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Old   March 11, 2005, 07:05
Default Turbulence discussion
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I have two questions relating to turbulence. Let us suppose we have decaying turbulence How mush time does it takes to dissipate all energy and get pure laminar flow and what is the temeparture increase during the disspiation. How can one calculate such a time? 2)Does turbulence depends upon the initial condition.
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Old   March 11, 2005, 13:57
Default Re: Turbulence discussion
Chris Bailey
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I think:

Turbulence is no different from other flows except that in our opinion it's got lots of time and space randomness to it.

Energy cascades from larger eddies to smaller ones, until they are smaller than our interest. Actually the molecular motion of heat is just a terminally-cascaded collection of the smallest possible eddies.

If energy is taken from an eddy by viscous losses, these are proportional to the velocity gradient, so it's a simple diffusion equation like Fourier's law describes. Eddy velocities of a certain scale or wavelength would decay exponentially with a time constant proportional to the square of the wavelength. Like all exponential decays, this is never complete. The temperature increase during this dissipation would approach an enthalpy increase that matches the kinetic energy lost from all the motion that has disappeared - that is, the sum of kinetic and enthalpic energies would stay constant.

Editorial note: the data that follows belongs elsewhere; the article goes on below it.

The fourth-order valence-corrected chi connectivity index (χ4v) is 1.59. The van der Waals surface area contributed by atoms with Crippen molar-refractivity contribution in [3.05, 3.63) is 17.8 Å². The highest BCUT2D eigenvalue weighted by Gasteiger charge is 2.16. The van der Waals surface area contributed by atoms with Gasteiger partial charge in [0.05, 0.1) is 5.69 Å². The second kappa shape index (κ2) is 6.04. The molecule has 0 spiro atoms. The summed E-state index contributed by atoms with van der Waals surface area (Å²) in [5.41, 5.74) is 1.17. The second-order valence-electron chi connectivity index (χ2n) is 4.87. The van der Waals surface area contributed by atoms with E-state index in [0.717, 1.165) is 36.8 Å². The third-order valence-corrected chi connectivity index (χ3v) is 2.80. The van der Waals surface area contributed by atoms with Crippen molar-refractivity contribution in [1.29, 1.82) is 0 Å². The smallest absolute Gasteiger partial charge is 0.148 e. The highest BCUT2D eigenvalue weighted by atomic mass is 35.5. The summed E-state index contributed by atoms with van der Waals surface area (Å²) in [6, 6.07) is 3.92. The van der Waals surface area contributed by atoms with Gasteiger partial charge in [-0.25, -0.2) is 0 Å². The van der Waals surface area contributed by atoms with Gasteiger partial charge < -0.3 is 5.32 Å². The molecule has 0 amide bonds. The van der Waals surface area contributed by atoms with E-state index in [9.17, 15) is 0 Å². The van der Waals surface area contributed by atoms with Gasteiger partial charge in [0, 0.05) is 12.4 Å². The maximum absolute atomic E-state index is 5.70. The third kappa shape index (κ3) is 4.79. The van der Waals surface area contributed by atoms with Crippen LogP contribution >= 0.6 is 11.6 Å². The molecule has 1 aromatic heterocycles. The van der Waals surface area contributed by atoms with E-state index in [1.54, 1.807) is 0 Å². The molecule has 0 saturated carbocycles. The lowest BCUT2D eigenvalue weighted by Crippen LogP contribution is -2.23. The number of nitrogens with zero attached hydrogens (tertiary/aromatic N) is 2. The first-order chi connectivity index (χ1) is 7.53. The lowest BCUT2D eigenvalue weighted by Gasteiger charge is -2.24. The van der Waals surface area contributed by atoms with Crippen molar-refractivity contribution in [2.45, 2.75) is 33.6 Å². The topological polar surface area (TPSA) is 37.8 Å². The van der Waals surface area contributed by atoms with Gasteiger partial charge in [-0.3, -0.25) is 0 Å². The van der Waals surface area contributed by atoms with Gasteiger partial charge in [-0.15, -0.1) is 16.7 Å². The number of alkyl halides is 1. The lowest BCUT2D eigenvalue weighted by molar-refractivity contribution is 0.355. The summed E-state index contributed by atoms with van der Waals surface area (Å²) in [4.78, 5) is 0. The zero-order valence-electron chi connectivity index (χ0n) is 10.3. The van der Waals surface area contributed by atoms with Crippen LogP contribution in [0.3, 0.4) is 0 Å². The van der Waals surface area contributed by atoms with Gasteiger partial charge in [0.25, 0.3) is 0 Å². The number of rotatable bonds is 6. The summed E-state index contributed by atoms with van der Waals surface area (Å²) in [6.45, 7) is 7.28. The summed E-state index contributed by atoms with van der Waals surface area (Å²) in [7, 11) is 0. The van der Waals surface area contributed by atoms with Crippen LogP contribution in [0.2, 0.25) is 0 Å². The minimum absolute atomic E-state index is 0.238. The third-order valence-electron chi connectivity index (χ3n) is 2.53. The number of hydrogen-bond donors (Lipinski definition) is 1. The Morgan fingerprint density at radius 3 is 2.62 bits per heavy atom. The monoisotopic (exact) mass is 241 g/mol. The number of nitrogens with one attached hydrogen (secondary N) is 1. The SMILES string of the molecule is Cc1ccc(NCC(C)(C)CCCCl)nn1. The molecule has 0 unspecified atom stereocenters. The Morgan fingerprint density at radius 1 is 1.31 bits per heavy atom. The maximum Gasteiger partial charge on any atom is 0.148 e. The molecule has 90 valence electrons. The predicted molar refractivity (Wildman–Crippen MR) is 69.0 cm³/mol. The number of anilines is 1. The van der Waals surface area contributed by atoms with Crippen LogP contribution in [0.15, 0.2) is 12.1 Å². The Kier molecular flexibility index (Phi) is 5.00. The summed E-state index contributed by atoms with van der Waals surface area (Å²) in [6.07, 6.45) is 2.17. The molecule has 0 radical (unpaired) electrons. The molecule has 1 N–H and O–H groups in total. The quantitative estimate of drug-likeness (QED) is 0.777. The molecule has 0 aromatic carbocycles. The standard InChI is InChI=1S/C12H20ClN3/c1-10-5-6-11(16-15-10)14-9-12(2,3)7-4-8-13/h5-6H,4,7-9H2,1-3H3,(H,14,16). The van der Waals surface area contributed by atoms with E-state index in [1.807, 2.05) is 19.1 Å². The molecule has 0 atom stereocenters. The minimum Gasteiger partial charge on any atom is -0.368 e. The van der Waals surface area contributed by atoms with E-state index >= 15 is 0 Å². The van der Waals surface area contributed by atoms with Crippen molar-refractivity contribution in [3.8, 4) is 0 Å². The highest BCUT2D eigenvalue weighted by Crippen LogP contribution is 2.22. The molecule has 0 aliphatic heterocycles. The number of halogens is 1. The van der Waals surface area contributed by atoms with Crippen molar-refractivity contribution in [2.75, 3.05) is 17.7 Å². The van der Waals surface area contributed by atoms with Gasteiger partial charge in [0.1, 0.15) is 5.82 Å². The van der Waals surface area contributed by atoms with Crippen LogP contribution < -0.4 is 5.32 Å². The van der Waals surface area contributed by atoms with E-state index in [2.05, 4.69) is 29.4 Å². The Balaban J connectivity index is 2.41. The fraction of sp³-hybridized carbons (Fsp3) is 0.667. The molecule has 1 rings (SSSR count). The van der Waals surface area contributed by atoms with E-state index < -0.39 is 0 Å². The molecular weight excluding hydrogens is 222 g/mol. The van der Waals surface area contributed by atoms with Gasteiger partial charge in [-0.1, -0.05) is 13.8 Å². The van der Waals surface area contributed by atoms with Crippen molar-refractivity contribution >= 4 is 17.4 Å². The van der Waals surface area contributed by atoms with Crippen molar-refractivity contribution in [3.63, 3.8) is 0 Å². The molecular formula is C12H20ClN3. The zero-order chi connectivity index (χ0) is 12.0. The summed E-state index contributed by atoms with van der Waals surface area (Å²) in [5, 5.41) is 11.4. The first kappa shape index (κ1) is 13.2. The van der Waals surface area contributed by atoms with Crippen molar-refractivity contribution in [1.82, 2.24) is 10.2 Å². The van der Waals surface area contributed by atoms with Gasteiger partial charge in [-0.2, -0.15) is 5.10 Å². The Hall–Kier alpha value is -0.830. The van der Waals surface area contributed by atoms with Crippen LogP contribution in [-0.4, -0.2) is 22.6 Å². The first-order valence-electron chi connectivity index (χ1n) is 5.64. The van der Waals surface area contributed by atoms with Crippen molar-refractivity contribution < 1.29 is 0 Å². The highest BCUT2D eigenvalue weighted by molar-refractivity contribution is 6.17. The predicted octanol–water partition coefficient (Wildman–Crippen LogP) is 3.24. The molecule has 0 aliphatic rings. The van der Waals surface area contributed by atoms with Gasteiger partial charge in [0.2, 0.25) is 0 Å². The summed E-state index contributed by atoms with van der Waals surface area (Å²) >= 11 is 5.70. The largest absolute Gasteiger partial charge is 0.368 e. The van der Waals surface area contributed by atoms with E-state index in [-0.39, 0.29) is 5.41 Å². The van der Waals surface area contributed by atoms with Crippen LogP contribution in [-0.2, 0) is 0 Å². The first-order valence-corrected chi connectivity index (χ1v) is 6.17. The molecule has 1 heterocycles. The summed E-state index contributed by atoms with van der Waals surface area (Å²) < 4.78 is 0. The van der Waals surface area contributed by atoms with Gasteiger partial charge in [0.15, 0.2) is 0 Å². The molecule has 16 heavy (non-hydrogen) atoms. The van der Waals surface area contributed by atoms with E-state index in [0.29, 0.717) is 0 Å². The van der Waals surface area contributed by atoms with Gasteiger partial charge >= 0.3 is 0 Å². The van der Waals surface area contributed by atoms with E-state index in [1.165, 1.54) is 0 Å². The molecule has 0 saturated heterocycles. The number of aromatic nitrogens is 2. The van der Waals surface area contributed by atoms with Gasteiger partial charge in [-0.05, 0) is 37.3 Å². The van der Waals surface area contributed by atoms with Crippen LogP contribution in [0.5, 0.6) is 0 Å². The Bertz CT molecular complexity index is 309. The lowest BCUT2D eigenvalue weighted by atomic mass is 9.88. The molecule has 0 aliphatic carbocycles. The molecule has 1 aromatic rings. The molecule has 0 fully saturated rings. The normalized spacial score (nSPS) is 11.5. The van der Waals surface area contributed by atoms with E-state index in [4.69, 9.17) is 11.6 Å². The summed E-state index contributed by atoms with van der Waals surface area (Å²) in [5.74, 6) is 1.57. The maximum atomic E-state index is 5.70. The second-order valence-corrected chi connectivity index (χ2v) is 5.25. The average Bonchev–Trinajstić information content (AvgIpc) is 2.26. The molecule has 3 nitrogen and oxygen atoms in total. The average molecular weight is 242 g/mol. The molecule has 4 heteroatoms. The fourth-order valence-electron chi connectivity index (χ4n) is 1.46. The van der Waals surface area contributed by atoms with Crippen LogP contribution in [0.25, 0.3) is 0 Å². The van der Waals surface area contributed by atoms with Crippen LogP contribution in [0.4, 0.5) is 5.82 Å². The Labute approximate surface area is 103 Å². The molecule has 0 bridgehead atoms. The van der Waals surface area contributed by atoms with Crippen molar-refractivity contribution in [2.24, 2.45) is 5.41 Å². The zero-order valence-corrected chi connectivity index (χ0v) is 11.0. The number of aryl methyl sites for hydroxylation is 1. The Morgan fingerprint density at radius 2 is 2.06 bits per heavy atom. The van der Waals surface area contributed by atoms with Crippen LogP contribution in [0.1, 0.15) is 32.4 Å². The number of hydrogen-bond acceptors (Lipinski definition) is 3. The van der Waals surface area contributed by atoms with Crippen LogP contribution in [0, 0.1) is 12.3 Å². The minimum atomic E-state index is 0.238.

Of course turbulence depends upon the initial condition. Certainly the initial conditions determine the energy that starts cascading down through the smaller and smaller eddy wavelengths. They also determine the initial velocity field, though that field's relation to the evolving chaotic velocity field over time grows more and more obscure.

At least, like I said, "I think". I'm a physicist with no course work at all in fluid mechanics, though I'm certainly enjoying Anderson's wonderful introductory CFD book right now.
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